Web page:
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Leadership was announced for the US government’s Operation Warp Speed program, which aims to deliver COVID-19 vaccines, therapeutics, and diagnostics.
A May 15, 2020 press release from the US Department of Health and Human Services (HHS) described some of the focus areas and announced the Trump Administration’s appointment of the leaders of Operation Warp Speed (OWS), the administration's national program to accelerate the development, manufacturing, and distribution of COVID-19 vaccines, therapeutics, and diagnostics. Dr. Moncef Slaoui, a venture capitalist and former chairman at GlaxoSmithKline, where he led the development of five major novel vaccines, will be chief advisor for OWS, and General Gustave F. Perna, who oversees the global supply chain and installation and materiel readiness for the US Army, will be chief operating officer.
HHS Secretary Alex Azar noted in the press release that the effort is moving at unprecedented speed and that the administration and industry will “squeeze every last inefficiency out of the process and pour every resource we can into this effort."
Defense Secretary Mark T. Esper said in the press release: "Through our research and development labs such as DARPA [Defense Advanced Research Projects Agency] and the Defense Health Agency, and our massive logistical knowledge and capacity, we are committed to achieving the goal of Operation Warp Speed for the American people. I am confident that, as with any mission our military undertakes, we will adapt and overcome all obstacles in our path."
The public-private partnership to facilitate COVID-19 medical countermeasures will include efforts of components of HHS, including the Centers for Disease Control and Prevention (CDC), FDA, the National Institutes of Health (NIH), and the Biomedical Advanced Research and Development Authority (BARDA); the Department of Defense; private firms; and other federal agencies, including the Department of Agriculture, the Department of Energy, and the Department of Veterans Affairs. It will also coordinate existing HHS-wide efforts, including the NIH's ACTIV partnership for vaccine and therapeutic development, NIH's RADx initiative for diagnostic development, and work by BARDA, according to the press release.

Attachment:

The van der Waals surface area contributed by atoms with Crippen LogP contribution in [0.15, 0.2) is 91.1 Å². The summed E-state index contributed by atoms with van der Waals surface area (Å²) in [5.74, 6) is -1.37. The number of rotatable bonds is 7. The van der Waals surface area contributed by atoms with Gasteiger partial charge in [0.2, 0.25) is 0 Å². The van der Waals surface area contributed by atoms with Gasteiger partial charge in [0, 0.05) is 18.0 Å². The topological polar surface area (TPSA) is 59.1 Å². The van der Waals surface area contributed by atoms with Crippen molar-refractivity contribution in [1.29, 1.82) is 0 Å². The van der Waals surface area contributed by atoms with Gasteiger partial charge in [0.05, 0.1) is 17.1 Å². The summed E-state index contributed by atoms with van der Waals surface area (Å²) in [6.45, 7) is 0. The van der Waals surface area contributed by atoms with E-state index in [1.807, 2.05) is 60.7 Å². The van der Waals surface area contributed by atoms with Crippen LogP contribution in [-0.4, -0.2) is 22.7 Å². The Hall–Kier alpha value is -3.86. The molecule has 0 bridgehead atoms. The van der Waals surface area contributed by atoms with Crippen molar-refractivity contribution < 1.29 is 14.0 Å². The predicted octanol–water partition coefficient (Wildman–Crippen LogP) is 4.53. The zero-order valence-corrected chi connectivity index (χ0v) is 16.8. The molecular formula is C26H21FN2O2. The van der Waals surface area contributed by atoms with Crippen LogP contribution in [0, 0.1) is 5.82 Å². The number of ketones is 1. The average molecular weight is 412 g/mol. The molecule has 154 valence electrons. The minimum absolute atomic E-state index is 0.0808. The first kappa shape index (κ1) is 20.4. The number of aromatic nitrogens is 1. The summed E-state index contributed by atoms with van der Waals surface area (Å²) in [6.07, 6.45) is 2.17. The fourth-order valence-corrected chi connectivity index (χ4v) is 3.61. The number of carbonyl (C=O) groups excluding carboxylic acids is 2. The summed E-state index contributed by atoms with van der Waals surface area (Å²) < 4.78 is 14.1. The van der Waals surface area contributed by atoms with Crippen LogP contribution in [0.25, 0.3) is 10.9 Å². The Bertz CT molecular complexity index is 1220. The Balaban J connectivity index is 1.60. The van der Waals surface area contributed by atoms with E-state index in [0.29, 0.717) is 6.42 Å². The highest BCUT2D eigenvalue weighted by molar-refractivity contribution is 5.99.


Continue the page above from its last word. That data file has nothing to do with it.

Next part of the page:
Each countermeasure area will be overseen by HHS experts. Peter Marks, director of the FDA's Center for Biologics Evaluation and Research, will oversee the vaccines area; Janet Woodcock, director of the FDA's Center for Drug Evaluation and Research, will oversee the therapeutics area; and Bruce Tromberg, director of the NIH's National Institute of Biomedical Imaging and Bioengineering, will oversee the diagnostics area.
Subject matter experts from the US Department of the Defense (DoD) will lead DoD support for five areas:
The effort is being funded by the US government, and as a condition of receiving support, companies will provide a donated allocation of countermeasures developed, including an eventual vaccine. According to the press release, the US Congress has directed almost $10 billion to this effort. Over $6.5 billion has been designated by Congress for countermeasure development through BARDA, along with $3 billion for NIH research.
OWS will select the most promising countermeasure candidates and provide coordinated government efforts to support their development. According to the press release, the protocols for clinical trials will be overseen and set by the federal government, as opposed to traditional public-private partnerships, in which pharmaceutical companies decide on their own protocols.
Among its other objectives, OWS aims to have substantial quantities of a safe and effective vaccine available for Americans by January 2021. According to the press release, 14 promising candidates have been chosen from the more than 100 vaccine candidates currently in development. Eight of these candidates will go through further testing in early-stage small clinical trials. Large-scale randomized trials for the demonstration of safety and efficacy will proceed for three to five of the candidates. Additional non-clinical testing will be done in parallel to the extent possible. For instance, multiple animal models may be used to assess vaccine safety and efficacy in order to support the clinical development program.
Traditionally, manufacturing capacity is scaled up after approval or authorization. In this effort, however, manufacturing capacity for selected candidates, including the three to five selected vaccines, will be advanced while they are still in development, with investments from the federal government. The HHS press release said that the manufacturing capacity developed will be used, to the extent practicable, for whatever vaccine is eventually successful, regardless of which firms have developed the capacity.
At the same time, the program is building infrastructure and developing plans for distribution, particularly of vaccines. The effort will expand the supplies of materials and resources, such as cold-chain storage, glass vials, and other materials, needed for distribution. Once a product such as a vaccine is ready, the Department of Defense's involvement will enable faster distribution and administration than would have otherwise been possible using wholly private medical infrastructure, HHS said in the release.